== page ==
Frank Hackney enlisted into the army in September 1914, just weeks after War was declared, and came through the fighting unscathed. He died in a tragic accident less than a month after the Armistice. He and his comrades were salvaging a German ammunition dump when it exploded killing him and five others.
He was the son of Francis and Mary and had been born in the Stockport area. Francis was a railway signalman and the family lived at 101 Belmont Street and, later, at 29 Hatton Street. The 1901 Census records them having four children - William (then 22), Gertrude (19), Frank (12) and Mary (7). Frank was educated at Christ Church School and, later, went to work for a Mr Faulkner. Faulkner had a painting and decorating business in Hazel Grove. In his spare time, Frank was a keen fisherman and was a member of the Heaton Norris Anglers. He was also a member of the nearby Wellington Conservative Club.
When Frank joined the army, his craft skills were recognised and he was assigned to the Royal Engineers. The Field Company had about 200 men, most of whom were craftsmen of one form or another. Frank was one of probably six painters. The men undertook various construction and maintenance projects for the Army Division to which they were attached.
One of the men killed with Frank was his officer, 2nd Lieutenant William Bruce. In August 1922, Bill Bruce's older sister, Nancy, went to visit his grave in Soumoy. She kept a diary where she recounted meeting an elderly French woman "They had just a son and daughter and the son was killed at Namur. She pressed us to come in, so we went. We saw the photograph of her son and met Monsieur Gustave Maitre. Madame had been at the accident too and told us about the funeral. The boys were buried with all military honours and music. All the village had gone to the funeral carrying their flowers. The force of the explosion was so great that all the curtains in the windows of the village had been blown to the middle of the floor and many windows broken. There was such a smoke that nothing could be seen for some time. Then everybody ran. Some of the boys were very badly wounded and unrecognisable. Bill was hurt in the arm but there was no other mark on him. He was able to speak and told them to look after the men. They were carried into the chateau and buried next day. This old lady (Madame Maitre) goes to Namur twice and sometimes three times a year. She was overcome while talking to us. Here also we had to take wine. After tea time, we went to the Cemetery again and planted the thyme and heather that we had brought from home."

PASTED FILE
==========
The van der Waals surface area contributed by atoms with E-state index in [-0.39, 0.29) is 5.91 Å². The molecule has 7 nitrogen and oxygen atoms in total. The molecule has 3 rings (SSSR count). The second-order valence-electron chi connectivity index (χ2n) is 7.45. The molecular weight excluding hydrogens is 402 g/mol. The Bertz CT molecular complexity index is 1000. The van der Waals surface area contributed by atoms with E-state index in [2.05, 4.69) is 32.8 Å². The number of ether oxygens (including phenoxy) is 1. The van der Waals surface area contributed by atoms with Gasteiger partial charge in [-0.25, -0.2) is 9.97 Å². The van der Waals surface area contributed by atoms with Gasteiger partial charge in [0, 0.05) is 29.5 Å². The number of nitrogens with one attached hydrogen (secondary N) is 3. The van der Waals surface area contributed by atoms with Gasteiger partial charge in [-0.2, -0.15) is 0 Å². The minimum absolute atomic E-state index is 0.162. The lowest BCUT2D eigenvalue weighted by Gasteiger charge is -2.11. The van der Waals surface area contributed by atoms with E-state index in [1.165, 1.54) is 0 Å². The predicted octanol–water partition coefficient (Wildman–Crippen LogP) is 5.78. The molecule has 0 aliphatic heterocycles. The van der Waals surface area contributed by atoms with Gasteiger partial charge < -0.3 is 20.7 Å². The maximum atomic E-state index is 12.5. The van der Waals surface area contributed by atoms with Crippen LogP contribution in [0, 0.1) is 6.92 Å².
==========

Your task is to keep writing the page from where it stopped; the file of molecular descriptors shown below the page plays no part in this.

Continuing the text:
By the early 1920s, Francis and Mary Hackney were living at 7 Newton Street, Hyde. As well as his commemoration on the Stockport War Memorial, he is also remembered on those at Hyde and Godley.
(My thanks to the descendents of Bill Bruce for allowing me to reproduce the diary extract. JH)